On March 8, 2017, Skadden hosted a webinar titled “Lessons Learned From Tax-Related Whistleblower Litigation and Shareholder Actions.” The Skadden panelists were tax partners Nathaniel Carden and Armando Gomez, and litigation partner Peter Morrison.
Mr. Carden opened with a brief overview of how whistleblower litigation and shareholder actions work and two specific contexts in which these issues have shown up recently: reporting (specifically on Forms 1099 and 1098), and M&A transactions and tax planning.
Mr. Gomez explained that whistleblowers are people who report potentially illegal activities that occur within an organization. These people can be employees, suppliers, contractors, clients, competitors or anyone who becomes aware of potentially illicit activity by virtue of their connection to the company. The government has an interest in incentivizing whistleblowers to come forward as a way of encouraging companies to comply with the law and has historically relied on whistleblowers, he said. Such incentives have also led plaintiffs’ lawyers to help whistleblowers navigate the provisions available to those who come forward.
Mr. Gomez pointed out that the Internal Revenue Service (IRS) whistleblower program has a long history that dates back to the Civil War. In 1867, Congress enacted legislation that allowed for discretionary awards to whistleblowers who came forward to report individuals or companies violating revenue laws. This discretionary basis for awards continued until the Tax Relief and Health Care Act of 2006 was passed, which made key changes to Section 7623 of the Internal Revenue Code (IRC). Most significantly, the awards are now mandatory for any whistleblower who provides information that leads to the collection of money from a taxpayer. The statute provides awards of between 15 percent and 30 percent for information that directly leads to IRS collections, and 10 percent for information that merely corroborates other information the IRS already had. Mr. Gomez pointed out that the amount awarded includes taxes, penalties, interest and even proceeds collected under other provisions of the U.S. Code (such as under Title 18 for failure to disclose foreign bank accounts).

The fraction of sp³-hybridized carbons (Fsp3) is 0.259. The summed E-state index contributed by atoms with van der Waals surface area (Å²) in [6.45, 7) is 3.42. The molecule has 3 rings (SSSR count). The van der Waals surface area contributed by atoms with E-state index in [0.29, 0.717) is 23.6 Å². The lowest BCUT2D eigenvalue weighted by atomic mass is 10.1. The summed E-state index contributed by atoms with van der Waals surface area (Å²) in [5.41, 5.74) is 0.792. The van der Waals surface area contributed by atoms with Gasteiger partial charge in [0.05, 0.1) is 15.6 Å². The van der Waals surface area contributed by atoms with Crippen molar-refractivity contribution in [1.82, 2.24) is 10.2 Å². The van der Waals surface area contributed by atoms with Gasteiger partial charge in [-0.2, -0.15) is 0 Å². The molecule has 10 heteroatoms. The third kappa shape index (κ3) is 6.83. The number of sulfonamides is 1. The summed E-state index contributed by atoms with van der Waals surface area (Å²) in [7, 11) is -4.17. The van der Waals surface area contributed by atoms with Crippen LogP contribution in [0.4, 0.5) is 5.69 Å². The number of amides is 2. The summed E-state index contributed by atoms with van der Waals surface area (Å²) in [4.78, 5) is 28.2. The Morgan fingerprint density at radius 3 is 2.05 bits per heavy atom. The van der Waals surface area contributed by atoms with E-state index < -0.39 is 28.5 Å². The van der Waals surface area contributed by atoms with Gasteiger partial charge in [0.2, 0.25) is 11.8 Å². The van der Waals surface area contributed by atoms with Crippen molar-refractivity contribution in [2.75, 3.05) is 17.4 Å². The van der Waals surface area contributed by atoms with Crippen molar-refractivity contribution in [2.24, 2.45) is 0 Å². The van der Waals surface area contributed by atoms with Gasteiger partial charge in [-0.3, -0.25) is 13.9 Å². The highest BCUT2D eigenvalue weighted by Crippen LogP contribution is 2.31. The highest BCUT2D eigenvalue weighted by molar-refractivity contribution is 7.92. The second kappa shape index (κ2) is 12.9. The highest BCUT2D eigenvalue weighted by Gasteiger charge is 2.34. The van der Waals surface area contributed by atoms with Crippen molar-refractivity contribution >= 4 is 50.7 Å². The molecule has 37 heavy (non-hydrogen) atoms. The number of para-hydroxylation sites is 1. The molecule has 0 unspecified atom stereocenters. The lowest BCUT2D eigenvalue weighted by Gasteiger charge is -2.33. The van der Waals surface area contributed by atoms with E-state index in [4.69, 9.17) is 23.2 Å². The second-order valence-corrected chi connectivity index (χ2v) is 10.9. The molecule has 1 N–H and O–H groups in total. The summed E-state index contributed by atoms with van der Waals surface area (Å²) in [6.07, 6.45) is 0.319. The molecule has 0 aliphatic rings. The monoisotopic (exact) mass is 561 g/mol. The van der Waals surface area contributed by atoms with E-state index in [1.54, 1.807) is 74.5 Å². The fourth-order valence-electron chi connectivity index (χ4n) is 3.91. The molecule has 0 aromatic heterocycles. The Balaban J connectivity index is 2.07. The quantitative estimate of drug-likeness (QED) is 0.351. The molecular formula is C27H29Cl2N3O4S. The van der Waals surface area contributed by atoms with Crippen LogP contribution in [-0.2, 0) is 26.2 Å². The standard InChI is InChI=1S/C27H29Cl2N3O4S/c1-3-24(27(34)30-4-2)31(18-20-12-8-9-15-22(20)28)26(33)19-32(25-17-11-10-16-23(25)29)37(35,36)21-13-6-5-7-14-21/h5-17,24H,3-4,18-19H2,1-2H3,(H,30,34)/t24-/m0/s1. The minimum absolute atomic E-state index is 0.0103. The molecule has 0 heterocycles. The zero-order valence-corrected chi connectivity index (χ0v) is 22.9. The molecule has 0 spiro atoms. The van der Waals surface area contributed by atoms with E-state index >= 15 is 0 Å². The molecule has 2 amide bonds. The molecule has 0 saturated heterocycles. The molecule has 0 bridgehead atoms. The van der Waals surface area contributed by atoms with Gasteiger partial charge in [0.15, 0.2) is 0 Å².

Mr. Gomez then discussed the history of the updated Section 7623 program and details of the recently released fiscal year 2016 IRS whistleblower office report. In the last year, the IRS reported over 13,000 new whistleblower claims and closed over 21,000 claims. Since 2006, it has collected over $3.4 billion and awarded whistleblowers over $465 million.
Mr. Gomez explained the differences in protections provided under the IRS whistleblower program in Section 7623 compared to other whistleblower provisions such as in the Dodd-Frank Act. Most notably, there are no specific protections against retaliation under the IRS whistleblower program. In 2016, the Treasury Department proposed legislation asking Congress to provide for protections, but so far such measures have failed to materialize. Other provisions that whistleblowers commonly rely on are various state False Claims Acts. While the federal False Claims Act expressly bars anything that relates to the IRC, some states, such as New York and Illinois, do permit tax-related matters to proceed under their False Claims Acts.